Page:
It was 15 years ago last month that Viagra was patented, which means those of us over the age of 15 have endured that many years of tiresome Viagra jokes. And it shows no signs of letting up as demonstrated by last week’s promotion of the Viagra-laced Royal Virility Performance Ale tagged with slogan “Arise Prince Willy.”
Of course sometimes taking a joke too far is just what makes it funny, and it’s hard to fault a man with the chutzpah to put himself into the joke the way this man has put himself into his handcrafted Canadian Viagra costume.
Perhaps the only consumer item with a more depleted of comic potential would be Spam, so it should come as no surprise that those drawn to Spam humor might attempt to reinvigorate that topic with a dose of the blue magic. This is how we get things like Viagra Spam Mousse or Spam Musubi.
To be fair, here again there is pleasingly maniacal passion for detail. The “VGR 50” imprint in the mousse above, for instance, is obtained by first crafting a mold made by impressing a Viagra shaped paperweight into paraffin.
The paperweight, which can be found on eBay, is one of the more dignified examples of Viagra inspired novelties one could buy there. The worst, perhaps, is this inexplicable Viagra Cone Hat. And it’s available at a special “close-out price”! Go figure.
If 15 years of this is just too much for you, and you share our fashionable hatred of Viagra jokes and the evil pharmaceutical companies that spawn them, there’s always the natural alternative — one that doesn’t feel compelled to work for your laughs. Horny Goat Weed is confident in its own absurdity.
We started exploring the rich world of nurse paperbacks a couple posts ago.
Now it’s time to get down to the tough questions. Which “Ward 20” will you be checking into?
Paperback romance novels about nurses experienced a peculiar popularity throughout the ’60s and ’70s. Without reading a single example, and without the Women’s Studies degree necessary to painfully belabor the point, it seems safe to say they were glutted with sexist stereotypes and leave the discussion of content there. It’s more fun to judge them by the covers anyway, and thankfully there are tons of them online for those ready to look. One resources is the Library of the University of Wisconsin-Milwaukee’s Special Collections, where you can find over 425 examples.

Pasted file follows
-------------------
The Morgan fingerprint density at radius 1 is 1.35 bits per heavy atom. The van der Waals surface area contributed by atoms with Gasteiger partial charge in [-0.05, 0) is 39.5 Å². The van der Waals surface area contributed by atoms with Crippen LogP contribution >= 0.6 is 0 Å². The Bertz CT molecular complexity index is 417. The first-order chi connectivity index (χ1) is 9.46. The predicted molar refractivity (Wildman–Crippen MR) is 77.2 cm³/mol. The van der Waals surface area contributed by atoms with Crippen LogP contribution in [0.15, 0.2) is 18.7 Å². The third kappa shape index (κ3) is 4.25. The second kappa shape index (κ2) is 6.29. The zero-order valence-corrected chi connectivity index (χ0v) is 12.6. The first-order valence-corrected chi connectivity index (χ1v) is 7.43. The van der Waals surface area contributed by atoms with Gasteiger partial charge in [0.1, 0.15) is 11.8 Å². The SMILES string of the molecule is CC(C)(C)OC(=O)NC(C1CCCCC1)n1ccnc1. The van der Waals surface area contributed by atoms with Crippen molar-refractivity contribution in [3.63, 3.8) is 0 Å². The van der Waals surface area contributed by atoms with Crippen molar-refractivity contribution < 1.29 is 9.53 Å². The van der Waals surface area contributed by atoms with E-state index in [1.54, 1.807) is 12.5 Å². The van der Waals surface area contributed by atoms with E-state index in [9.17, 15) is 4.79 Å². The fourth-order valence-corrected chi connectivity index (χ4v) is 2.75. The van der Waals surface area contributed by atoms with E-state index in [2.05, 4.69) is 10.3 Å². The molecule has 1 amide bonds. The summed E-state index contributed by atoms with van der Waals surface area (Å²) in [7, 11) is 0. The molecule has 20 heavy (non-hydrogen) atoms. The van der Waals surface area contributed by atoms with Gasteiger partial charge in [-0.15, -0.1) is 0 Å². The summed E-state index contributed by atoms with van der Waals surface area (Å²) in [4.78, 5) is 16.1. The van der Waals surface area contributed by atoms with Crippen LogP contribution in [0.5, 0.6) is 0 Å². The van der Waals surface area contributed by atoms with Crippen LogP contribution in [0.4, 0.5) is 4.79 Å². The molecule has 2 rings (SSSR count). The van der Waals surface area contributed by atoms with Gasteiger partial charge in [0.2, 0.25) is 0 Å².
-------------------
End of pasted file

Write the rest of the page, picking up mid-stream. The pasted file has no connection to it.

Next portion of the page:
Here is a thematic sampling from their collections: Nurse dropped into rather unlikely natural settings. More to follow in the coming weeks.
This one places Nurse “Cherry Caldwell” amid seaside crags where she must struggle with issues of familial loyalty and, presumably, her porn star name.
Postcard perfect nurses at Grand Canyon? I guess someone has to treat poison ivy and burro bites…
This one featured an excerpt that caught my eye….
“Nurse Quentin McCall had two great loves—skiing and nursing . . . but lovely Quentin soon found herself tangled in a snowdrift of conflicting emotions . . . Quentin asked herself, ‘If a mask was a necessity for love, was she willing to wear one?’”
Some nurse-themed kind of paean to ski-mask sex?
I suppose this is just inevitable. Wait till you see how they treat jellyfish stings!
Insert “log” joke here. But be gentle.
The fact that there’s a site dedicated to “Celebrities with Diseases” is a happy thing, but they don’t say which celebrity suffers from lycanthropy….
Hypertrichosis or Ambras Syndrome is the description of a condition which causes extremely excessive hair growth about the body and face. Another term which has been given to it in the modern era is Werewolf Syndrome although people with Hypertrichosis do not generally suffer with clinical lycanthro